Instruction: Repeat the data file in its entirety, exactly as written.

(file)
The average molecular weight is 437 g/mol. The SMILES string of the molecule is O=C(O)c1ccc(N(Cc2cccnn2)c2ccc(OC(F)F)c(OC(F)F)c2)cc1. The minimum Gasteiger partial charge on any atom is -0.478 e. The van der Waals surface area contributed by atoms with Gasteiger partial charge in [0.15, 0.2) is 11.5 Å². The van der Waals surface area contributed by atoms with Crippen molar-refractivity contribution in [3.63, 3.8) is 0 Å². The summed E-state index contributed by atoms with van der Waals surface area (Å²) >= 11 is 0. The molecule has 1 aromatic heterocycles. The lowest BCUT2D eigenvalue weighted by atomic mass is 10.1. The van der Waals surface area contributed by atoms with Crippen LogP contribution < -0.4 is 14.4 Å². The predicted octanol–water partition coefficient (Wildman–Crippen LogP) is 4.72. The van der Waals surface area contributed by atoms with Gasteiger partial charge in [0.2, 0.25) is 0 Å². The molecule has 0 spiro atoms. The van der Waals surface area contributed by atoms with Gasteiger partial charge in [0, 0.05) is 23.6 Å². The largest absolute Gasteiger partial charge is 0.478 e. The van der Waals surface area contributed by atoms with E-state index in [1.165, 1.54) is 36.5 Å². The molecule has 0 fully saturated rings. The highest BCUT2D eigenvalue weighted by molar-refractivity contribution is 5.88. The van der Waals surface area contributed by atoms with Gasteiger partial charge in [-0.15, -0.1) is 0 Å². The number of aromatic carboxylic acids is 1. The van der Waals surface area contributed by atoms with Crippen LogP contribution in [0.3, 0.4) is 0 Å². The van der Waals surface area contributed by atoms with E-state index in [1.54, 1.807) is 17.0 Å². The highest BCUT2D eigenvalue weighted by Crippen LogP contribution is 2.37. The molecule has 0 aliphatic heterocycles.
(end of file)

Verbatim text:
The average molecular weight is 437 g/mol. The SMILES string of the molecule is O=C(O)c1ccc(N(Cc2cccnn2)c2ccc(OC(F)F)c(OC(F)F)c2)cc1. The minimum Gasteiger partial charge on any atom is -0.478 e. The van der Waals surface area contributed by atoms with Gasteiger partial charge in [0.15, 0.2) is 11.5 Å². The van der Waals surface area contributed by atoms with Crippen molar-refractivity contribution in [3.63, 3.8) is 0 Å². The summed E-state index contributed by atoms with van der Waals surface area (Å²) >= 11 is 0. The molecule has 1 aromatic heterocycles. The lowest BCUT2D eigenvalue weighted by atomic mass is 10.1. The van der Waals surface area contributed by atoms with Crippen LogP contribution < -0.4 is 14.4 Å². The predicted octanol–water partition coefficient (Wildman–Crippen LogP) is 4.72. The van der Waals surface area contributed by atoms with Gasteiger partial charge in [0.2, 0.25) is 0 Å². The molecule has 0 spiro atoms. The van der Waals surface area contributed by atoms with Gasteiger partial charge in [0, 0.05) is 23.6 Å². The largest absolute Gasteiger partial charge is 0.478 e. The van der Waals surface area contributed by atoms with E-state index in [1.165, 1.54) is 36.5 Å². The molecule has 0 fully saturated rings. The highest BCUT2D eigenvalue weighted by molar-refractivity contribution is 5.88. The van der Waals surface area contributed by atoms with Gasteiger partial charge in [-0.15, -0.1) is 0 Å². The number of aromatic carboxylic acids is 1. The van der Waals surface area contributed by atoms with Crippen LogP contribution in [0.3, 0.4) is 0 Å². The van der Waals surface area contributed by atoms with E-state index in [1.54, 1.807) is 17.0 Å². The highest BCUT2D eigenvalue weighted by Crippen LogP contribution is 2.37. The molecule has 0 aliphatic heterocycles.